When Mormon learned that there was some disputation in the church relating to baptism, he was concerned. When the Savior had visited the American continent, He had emphasized the importance of unity in the performance of baptisms. “Thus shall ye baptize,” He had said. “And there shall be no disputations among you, as there have hitherto been” (3 Nephi 11:28).
He might have responded to this challenge in any number of ways. He could have immediately expressed his own opinions. He could have spoken with the people who felt most strongly about the issue, trying to negotiate a resolution. He could have issued a call for peace and unity to the members of the church. But his first instinct was different. “Immediately after I had learned these things of you,” he wrote to his son, “I inquired of the Lord concerning the matter” (Moroni 8:7).
We often ask for blessings in our prayers, but how often do we ask for information. Consider the following events in the Book of Mormon in which an individual prayed to know how to handle a situation:
- Jacob “inquired of the Lord” to understand how to respond to growing pride and infidelity among his people. He was told to assemble the people at the temple and speak candidly to them (Jacob 2:11).
- Alma “poured out his whole soul to God” when members of the church accused other members of wrongdoing and told him that he, as the high priest, should do something about it (Mosiah 26:13-14). In response, the Lord taught him how church leaders should deal with unrepentant sinners.
- Shortly after, King Mosiah prayed to know whether he should allow his sons to preach the gospel among their enemies, the Lamanites (Mosiah 28:6). He was told to let them go, and the Lord promised to protect them.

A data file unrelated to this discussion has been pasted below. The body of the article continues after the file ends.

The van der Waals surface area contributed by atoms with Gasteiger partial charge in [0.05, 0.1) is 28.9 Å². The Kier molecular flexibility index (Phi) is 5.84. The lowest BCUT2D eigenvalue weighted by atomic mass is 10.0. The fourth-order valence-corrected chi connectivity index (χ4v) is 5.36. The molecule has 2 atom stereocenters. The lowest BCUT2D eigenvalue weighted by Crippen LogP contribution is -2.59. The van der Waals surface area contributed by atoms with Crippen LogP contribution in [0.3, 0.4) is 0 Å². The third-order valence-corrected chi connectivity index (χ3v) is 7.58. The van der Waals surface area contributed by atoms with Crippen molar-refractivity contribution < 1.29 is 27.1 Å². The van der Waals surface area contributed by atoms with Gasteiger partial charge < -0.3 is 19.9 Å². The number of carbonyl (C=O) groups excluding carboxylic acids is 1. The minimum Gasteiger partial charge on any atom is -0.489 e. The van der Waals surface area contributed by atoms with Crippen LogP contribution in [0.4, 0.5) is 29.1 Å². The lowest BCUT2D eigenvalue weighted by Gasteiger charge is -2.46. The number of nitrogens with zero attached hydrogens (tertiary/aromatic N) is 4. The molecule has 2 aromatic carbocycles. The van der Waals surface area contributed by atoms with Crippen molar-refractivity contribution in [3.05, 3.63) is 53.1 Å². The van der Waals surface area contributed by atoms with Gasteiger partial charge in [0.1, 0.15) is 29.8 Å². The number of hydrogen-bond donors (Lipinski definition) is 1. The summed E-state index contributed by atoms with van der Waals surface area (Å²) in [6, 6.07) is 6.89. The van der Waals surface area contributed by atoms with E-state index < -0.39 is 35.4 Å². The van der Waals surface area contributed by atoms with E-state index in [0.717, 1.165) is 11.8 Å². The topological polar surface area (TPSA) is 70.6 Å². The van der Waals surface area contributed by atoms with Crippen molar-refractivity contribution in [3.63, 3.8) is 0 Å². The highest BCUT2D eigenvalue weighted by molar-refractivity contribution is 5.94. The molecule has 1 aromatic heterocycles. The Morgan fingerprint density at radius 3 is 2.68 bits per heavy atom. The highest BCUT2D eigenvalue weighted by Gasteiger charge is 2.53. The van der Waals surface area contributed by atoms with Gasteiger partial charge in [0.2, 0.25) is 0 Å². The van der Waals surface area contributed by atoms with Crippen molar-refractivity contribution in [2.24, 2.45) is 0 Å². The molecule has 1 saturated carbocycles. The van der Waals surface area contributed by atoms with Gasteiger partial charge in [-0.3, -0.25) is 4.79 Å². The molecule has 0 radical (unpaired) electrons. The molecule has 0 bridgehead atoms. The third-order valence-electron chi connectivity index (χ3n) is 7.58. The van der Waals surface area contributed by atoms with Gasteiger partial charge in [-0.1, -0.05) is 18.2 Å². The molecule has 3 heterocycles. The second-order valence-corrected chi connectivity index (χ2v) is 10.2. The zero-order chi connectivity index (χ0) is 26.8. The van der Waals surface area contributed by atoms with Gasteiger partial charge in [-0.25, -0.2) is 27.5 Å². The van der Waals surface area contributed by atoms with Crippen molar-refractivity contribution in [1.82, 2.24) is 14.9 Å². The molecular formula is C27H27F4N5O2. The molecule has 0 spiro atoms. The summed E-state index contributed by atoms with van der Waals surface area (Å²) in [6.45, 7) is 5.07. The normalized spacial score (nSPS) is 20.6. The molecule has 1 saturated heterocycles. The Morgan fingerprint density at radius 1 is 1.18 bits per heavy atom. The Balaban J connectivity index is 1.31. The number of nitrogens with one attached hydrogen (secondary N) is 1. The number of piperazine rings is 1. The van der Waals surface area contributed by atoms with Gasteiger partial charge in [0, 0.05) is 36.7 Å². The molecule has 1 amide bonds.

- Fourteen years later, after having much success as a missionary among the Lamanites, Mosiah’s son Ammon was concerned about the well-being of his converts. They had chosen a life of pacifism, and they were being massacred by violent people who knew that they would not fight back. Ammon prayed for guidance and was told to take the converts to live among his people where they could be protected (Alma 27:7-11).
- As Mormon wrote the story of the three disciples who were blessed to never taste of death, he admitted that he didn’t understand how that was possible (3 Nephi 28:17). But he later “inquired of the Lord” and learned that “there was a change wrought upon their bodies” similar to but less than the change we will all experience in the resurrection (3 Nephi 28:37-40).
President Russell M. Nelson has encouraged us to follow a similar pattern with the challenges we face:
What wisdom do you lack? What do you feel an urgent need to know or understand?… Find a quiet place where you can regularly go. Humble yourself before God. Pour out your heart to your Heavenly Father. Turn to Him for answers and for comfort.
Pray in the name of Jesus Christ about your concerns, your fears, your weaknesses—yes, the very longings of your heart. And then listen! Write the thoughts that come to your mind. Record your feelings and follow through with actions that you are prompted to take. As you repeat this process day after day, month after month, year after year, you will “grow into the principle of revelation.”
Does God really want to speak to you? Yes!“Revelation for the Church, Revelation for Our Lives,” General Conference, April 2018
Today, I will follow Mormon’s example. I will “inquire of the Lord” to understand how to address the challenges I face. I will listen for answers. And I will act upon the answers I receive.